What is fascinating about Power BI is the Gateway Server Microsoft provides. It can be deployed behind firewalls to allow organizations to securely connect to on-prem data sources that serve data to the cloud based Power BI solution. This provides an entirely new dimension to accessing on-prem data and exposing it to the cloud.
The diagram below is a great example of the Gateway Server concept and shows how the Power BI Gateway Server works:
Microsoft Hybrid Solution Trends
You can spot trends based on some of the specific products that Microsoft is pushing out, and extrapolate direction based on seeing these trends expand into other product lines.
The Gateway Server Concept
The Power BI Gateway Server concept provides some interesting clues about where Microsoft is going with hybrid options for customers. The lines between on-prem data stores and cloud based systems will become blurred as time goes forward with this type of platform.
Having a Secure Store (stores usernames and passwords for accessing on-prem data) is a key component to the Gateway concept. Microsoft has taken the Secure Store component out of the SharePoint platform and extended it for other uses. The Power BI Data Management Gateway is a service that you enable on a client machine behind the firewall to connect to internal data sources using OAuth. Expect more solutions to use this type of connector that can secure data between your corporate data center and Microsoft’s cloud platform.
Decoupling Services from SharePoint
Microsoft has started decoupling services from SharePoint 2013 that will likely move towards Gateway Server concepts as we move forward. Workflow is a good example of this trend. Microsoft changed the entire workflow architecture for SharePoint 2013 and introduced a stand-alone Workflow Manager Server (see what I’m talking about?) that can be connected to the BizTalk Business Process Management (BPM) solution that is included in Azure. This provides advanced workflow process that can be connected with Azure from behind the firewall.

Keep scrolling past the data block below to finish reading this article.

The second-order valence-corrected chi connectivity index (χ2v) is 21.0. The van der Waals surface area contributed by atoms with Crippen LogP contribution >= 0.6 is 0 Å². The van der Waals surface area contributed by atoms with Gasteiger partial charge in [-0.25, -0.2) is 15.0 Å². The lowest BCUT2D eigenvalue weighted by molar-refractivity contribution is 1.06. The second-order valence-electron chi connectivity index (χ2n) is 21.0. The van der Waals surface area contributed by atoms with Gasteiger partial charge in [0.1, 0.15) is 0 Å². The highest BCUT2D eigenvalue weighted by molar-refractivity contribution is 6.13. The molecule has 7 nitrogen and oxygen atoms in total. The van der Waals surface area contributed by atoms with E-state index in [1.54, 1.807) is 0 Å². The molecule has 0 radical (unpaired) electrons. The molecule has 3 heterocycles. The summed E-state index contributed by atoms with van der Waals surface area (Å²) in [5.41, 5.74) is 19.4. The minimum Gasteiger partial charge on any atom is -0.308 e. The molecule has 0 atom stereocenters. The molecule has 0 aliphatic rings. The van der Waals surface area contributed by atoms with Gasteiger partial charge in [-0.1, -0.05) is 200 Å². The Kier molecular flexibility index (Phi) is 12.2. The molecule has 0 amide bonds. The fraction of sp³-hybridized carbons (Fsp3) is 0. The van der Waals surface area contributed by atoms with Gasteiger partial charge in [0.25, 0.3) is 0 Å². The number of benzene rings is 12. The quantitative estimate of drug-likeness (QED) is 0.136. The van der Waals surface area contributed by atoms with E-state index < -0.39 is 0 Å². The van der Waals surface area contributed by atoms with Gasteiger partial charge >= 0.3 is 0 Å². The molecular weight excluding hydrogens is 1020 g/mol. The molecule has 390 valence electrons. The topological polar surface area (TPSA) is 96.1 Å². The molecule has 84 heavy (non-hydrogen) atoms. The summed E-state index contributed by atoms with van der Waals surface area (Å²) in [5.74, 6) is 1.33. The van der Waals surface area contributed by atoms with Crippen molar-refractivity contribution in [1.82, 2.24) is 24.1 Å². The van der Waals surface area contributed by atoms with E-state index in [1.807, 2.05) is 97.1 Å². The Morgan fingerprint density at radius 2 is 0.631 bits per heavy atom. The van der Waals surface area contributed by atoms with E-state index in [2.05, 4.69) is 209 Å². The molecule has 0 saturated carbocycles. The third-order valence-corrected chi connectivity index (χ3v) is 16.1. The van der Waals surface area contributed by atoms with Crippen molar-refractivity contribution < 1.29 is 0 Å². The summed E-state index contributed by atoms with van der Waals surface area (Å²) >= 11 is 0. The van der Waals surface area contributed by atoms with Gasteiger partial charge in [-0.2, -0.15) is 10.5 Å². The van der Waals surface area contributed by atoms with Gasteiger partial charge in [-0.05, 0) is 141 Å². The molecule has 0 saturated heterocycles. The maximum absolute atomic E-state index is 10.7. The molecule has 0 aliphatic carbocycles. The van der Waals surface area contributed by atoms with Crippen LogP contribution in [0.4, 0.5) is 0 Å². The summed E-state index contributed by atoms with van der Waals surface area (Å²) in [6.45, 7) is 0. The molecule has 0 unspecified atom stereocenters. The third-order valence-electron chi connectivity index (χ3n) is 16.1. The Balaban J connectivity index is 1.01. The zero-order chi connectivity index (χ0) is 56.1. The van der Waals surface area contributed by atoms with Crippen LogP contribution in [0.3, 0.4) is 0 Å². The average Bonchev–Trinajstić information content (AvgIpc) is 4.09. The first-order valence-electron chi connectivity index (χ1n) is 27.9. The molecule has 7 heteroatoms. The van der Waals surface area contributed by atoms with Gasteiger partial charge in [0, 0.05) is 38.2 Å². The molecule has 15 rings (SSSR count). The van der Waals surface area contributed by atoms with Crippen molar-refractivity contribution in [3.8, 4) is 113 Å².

With the release of SharePoint 2013, Microsoft also decoupled the Office Web Apps Service into its own Office Web Apps Server that is installed separately from the default SharePoint install. This allows organizations to edit office documents in your web browser within the on-prem SharePoint environment. These trends are the initial steps in breaking up the leviathan platform that SharePoint Server has become over the years. Look for other services to be decoupled as we move towards SharePoint 2015.
SharePoint 2013 in a Private Cloud
At the World Partner Conference this year, Microsoft introduced the ability to build and manage virtual machines through the Azure Preview Portal. This capability allows Azure customers to deploy multiple virtual machines at once. SharePoint in Azure and in a Private Cloud is not new, however the ease in which you can stand these environments up and manage them has been greatly enhanced.
Azure subscribers can now create entire SharePoint 2013 Server Farms in a private cloud environment that includes a multi-virtual machine gallery (similar to the Amazon AWS Service) where customers can deploy SharePoint Server Farms consisting of three or nine virtual servers. This allows organizations to create on-demand SharePoint 2013 platforms for Development, Testing or Production environments instead of using SharePoint on-prem, or SharePoint Online in Office365.
The nine server farm template includes:
- Active-Directory enabled primary and backup Domain Controllers
- Three SQL Server AlwaysOn servers
- Four servers for SharePoint consisting of two servers for web load balancing and two servers for load balanced apps
The diagram below is an example of the Azure SharePoint Configuration Portal:
Machine Learning and Delve
Last month I introduced you to Delve (formerly Oslo) and the concept of using Office Graph for machine learning across the Office365 platform. Microsoft will continue to enhance this capability. It's rumored that it will release a (you guessed it) Gateway Server to connect Delve to on-prem data sources (using OAuth and the Secure Store) that the Office Graph engine will consume and report on.
Microsoft also added Machine Learning to the Azure platform, which enables developers and data scientists to add predictive analytics to their cloud based applications. This will be a huge growth area for Microsoft as it continues to incorporate Big Data concepts into the enterprise. In fact, Microsoft is so committed to machine learning that it is deploying at least one Data Scientist to each business unit in the company.
What Does the Future Hold?
The future is getting clearer as Microsoft continues to build out solutions that allow organizations to decide how to deploy and how far to go into the cloud. Customers can decide which business functions should be kept on-prem and which can be moved to the cloud to build a variety of solutions that fit any architecture and need. The options Microsoft has created make the cloud less scary and certainly more flexible as organizations continue to ponder their next move.